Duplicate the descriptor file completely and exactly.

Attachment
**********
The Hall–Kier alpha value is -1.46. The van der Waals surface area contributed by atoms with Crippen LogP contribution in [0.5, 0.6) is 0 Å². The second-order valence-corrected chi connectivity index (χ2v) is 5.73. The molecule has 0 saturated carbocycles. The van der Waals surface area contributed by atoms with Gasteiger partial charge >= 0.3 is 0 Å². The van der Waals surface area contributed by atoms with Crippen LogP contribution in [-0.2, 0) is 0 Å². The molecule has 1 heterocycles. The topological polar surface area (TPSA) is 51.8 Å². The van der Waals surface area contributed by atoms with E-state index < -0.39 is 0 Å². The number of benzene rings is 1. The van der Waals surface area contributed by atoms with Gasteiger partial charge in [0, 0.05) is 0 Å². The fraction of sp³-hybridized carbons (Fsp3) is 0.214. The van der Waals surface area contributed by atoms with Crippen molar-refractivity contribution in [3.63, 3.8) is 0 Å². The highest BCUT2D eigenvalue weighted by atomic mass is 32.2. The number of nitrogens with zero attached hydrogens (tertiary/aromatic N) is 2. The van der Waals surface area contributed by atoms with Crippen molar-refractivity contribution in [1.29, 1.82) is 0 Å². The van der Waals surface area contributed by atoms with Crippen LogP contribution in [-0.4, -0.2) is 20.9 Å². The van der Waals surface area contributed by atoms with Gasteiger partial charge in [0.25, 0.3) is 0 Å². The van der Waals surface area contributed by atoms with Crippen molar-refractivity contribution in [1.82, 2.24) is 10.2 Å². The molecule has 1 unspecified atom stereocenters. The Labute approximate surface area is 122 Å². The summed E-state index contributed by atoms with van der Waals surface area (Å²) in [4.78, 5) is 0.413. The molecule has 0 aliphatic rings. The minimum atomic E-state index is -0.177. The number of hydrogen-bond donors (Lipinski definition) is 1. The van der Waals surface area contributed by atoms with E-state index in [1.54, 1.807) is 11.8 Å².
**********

The Hall–Kier alpha value is -1.46. The van der Waals surface area contributed by atoms with Crippen LogP contribution in [0.5, 0.6) is 0 Å². The second-order valence-corrected chi connectivity index (χ2v) is 5.73. The molecule has 0 saturated carbocycles. The van der Waals surface area contributed by atoms with Gasteiger partial charge >= 0.3 is 0 Å². The van der Waals surface area contributed by atoms with Crippen LogP contribution in [-0.2, 0) is 0 Å². The molecule has 1 heterocycles. The topological polar surface area (TPSA) is 51.8 Å². The van der Waals surface area contributed by atoms with E-state index < -0.39 is 0 Å². The number of benzene rings is 1. The van der Waals surface area contributed by atoms with Gasteiger partial charge in [0, 0.05) is 0 Å². The fraction of sp³-hybridized carbons (Fsp3) is 0.214. The van der Waals surface area contributed by atoms with Crippen molar-refractivity contribution in [3.63, 3.8) is 0 Å². The highest BCUT2D eigenvalue weighted by atomic mass is 32.2. The number of nitrogens with zero attached hydrogens (tertiary/aromatic N) is 2. The van der Waals surface area contributed by atoms with Crippen molar-refractivity contribution in [1.29, 1.82) is 0 Å². The van der Waals surface area contributed by atoms with Crippen LogP contribution in [-0.4, -0.2) is 20.9 Å². The van der Waals surface area contributed by atoms with Gasteiger partial charge in [0.25, 0.3) is 0 Å². The van der Waals surface area contributed by atoms with Crippen molar-refractivity contribution in [1.82, 2.24) is 10.2 Å². The molecule has 1 unspecified atom stereocenters. The Labute approximate surface area is 122 Å². The summed E-state index contributed by atoms with van der Waals surface area (Å²) in [4.78, 5) is 0.413. The molecule has 0 aliphatic rings. The minimum atomic E-state index is -0.177. The number of hydrogen-bond donors (Lipinski definition) is 1. The van der Waals surface area contributed by atoms with E-state index in [1.54, 1.807) is 11.8 Å².